"We never stop talking during a shoot about all the ways that a character manifests her costumes," said Streep. "She is really into all the different layers and idiosyncrasies of people. She understands how people are. It's a very different way of designing -- very different from a designer-designer," Streep said. That's something Roth understands, but the fashion press, evidently, doesn't.
In the February issue of Vogue, editor at large Andre Leon Talley complained that on screen, most contemporary costume designers just don't do the stars justice, fashionwise (though he did say he liked "The Hours").
A story in the same issue on Karen Patch, costume designer for "How to Lose a Guy in 10 Days," described the task of designing a fashion show for the film as "frightening," and "challenge enough for a real designer."
As Roth recited the line, indignity rose in her voice. "Daunting? With the implication being that Anna Sui is a real designer and what is poor Miss Patch?"
The idea that costume design is somehow a lesser art than fashion design obviously irks Roth, whom both Daldry and Minghella described as one "who doesn't suffer fools easily." Yet the colors, textures and construction of Roth's clothes make them look as good -- and better -- than most designer ready-to-wear, a fact made clear by the current exhibit of movie costumes at the Fashion Institute of Design and Merchandising in downtown L.A.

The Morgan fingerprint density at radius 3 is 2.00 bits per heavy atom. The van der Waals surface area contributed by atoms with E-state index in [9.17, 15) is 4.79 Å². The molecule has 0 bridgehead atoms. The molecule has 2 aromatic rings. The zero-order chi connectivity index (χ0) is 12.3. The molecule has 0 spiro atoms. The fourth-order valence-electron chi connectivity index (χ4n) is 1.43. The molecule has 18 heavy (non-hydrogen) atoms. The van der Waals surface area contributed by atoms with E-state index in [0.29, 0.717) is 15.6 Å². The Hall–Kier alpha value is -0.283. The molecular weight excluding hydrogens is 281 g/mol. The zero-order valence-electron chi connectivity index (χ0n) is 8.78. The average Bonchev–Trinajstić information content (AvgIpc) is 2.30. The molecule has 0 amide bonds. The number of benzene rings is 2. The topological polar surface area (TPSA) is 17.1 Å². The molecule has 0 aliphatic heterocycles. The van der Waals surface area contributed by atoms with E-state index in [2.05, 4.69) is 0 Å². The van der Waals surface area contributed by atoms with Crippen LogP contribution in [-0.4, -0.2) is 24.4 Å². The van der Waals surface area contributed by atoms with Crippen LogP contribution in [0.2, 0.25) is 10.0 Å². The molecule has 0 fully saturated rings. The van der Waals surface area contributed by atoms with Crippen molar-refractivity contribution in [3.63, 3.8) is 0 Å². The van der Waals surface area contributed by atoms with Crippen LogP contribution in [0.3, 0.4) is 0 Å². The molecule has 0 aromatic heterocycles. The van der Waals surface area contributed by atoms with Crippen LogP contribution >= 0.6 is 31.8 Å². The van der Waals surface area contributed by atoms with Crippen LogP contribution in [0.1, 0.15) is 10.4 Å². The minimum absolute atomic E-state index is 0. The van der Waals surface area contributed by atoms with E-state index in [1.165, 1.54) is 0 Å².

"I don't like to do a job for the purpose of getting recognition," Roth said. Unlike some Golden Age costume designers, or today's breed of fashion-stylist designers, Roth aims to make the costumes seem natural to the personality and habits of the character. Though they may not be fashion's idea of glamour, directors and actors alike say it's almost impossible to imagine a Roth-dressed character wearing anything else.
Wearing Roth-designed costumes for "Adaptation," Streep earned her 13th Oscar nomination, which made her history's most nominated actor.
"I really think she is the unsung heroine of my career," Streep said. "She's really done a lot for me, and for the women I have portrayed. She has drawn fully half of them."
Art of Motion Picture Costume Design Exhibition
What: Features more than 100 costumes from 28 of the year's movies, including all costume design Oscar nominees ("The Hours," "Gangs of New York," "Frida," "Chicago" and "The Pianist").
10 a.m.-4 p.m.
Where: Fashion Institute of Design and Merchandising Museum and Galleries, 919 S. Grand Ave.,
Ends: May 3
Contact: (213) 624-1200